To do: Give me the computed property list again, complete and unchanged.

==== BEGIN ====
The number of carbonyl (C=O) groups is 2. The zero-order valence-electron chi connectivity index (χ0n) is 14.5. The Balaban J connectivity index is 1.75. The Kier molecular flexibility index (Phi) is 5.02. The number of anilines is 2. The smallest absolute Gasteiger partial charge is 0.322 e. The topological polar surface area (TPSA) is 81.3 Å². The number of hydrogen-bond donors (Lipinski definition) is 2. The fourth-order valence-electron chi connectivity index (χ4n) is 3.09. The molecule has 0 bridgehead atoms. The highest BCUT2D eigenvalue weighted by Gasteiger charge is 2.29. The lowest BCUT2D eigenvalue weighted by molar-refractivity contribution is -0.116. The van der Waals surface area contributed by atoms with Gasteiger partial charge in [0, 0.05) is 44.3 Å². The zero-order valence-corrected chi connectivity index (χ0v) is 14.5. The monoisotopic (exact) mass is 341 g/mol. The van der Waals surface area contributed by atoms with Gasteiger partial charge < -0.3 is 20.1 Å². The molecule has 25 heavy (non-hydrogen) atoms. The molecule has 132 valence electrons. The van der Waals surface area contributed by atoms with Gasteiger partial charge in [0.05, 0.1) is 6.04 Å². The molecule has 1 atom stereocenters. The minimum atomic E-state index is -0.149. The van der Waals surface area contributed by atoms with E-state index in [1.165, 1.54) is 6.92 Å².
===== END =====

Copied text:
The number of carbonyl (C=O) groups is 2. The zero-order valence-electron chi connectivity index (χ0n) is 14.5. The Balaban J connectivity index is 1.75. The Kier molecular flexibility index (Phi) is 5.02. The number of anilines is 2. The smallest absolute Gasteiger partial charge is 0.322 e. The topological polar surface area (TPSA) is 81.3 Å². The number of hydrogen-bond donors (Lipinski definition) is 2. The fourth-order valence-electron chi connectivity index (χ4n) is 3.09. The molecule has 0 bridgehead atoms. The highest BCUT2D eigenvalue weighted by Gasteiger charge is 2.29. The lowest BCUT2D eigenvalue weighted by molar-refractivity contribution is -0.116. The van der Waals surface area contributed by atoms with Gasteiger partial charge in [0, 0.05) is 44.3 Å². The zero-order valence-corrected chi connectivity index (χ0v) is 14.5. The monoisotopic (exact) mass is 341 g/mol. The van der Waals surface area contributed by atoms with Gasteiger partial charge < -0.3 is 20.1 Å². The molecule has 25 heavy (non-hydrogen) atoms. The molecule has 132 valence electrons. The van der Waals surface area contributed by atoms with Gasteiger partial charge in [0.05, 0.1) is 6.04 Å². The molecule has 1 atom stereocenters. The minimum atomic E-state index is -0.149. The van der Waals surface area contributed by atoms with E-state index in [1.165, 1.54) is 6.92 Å².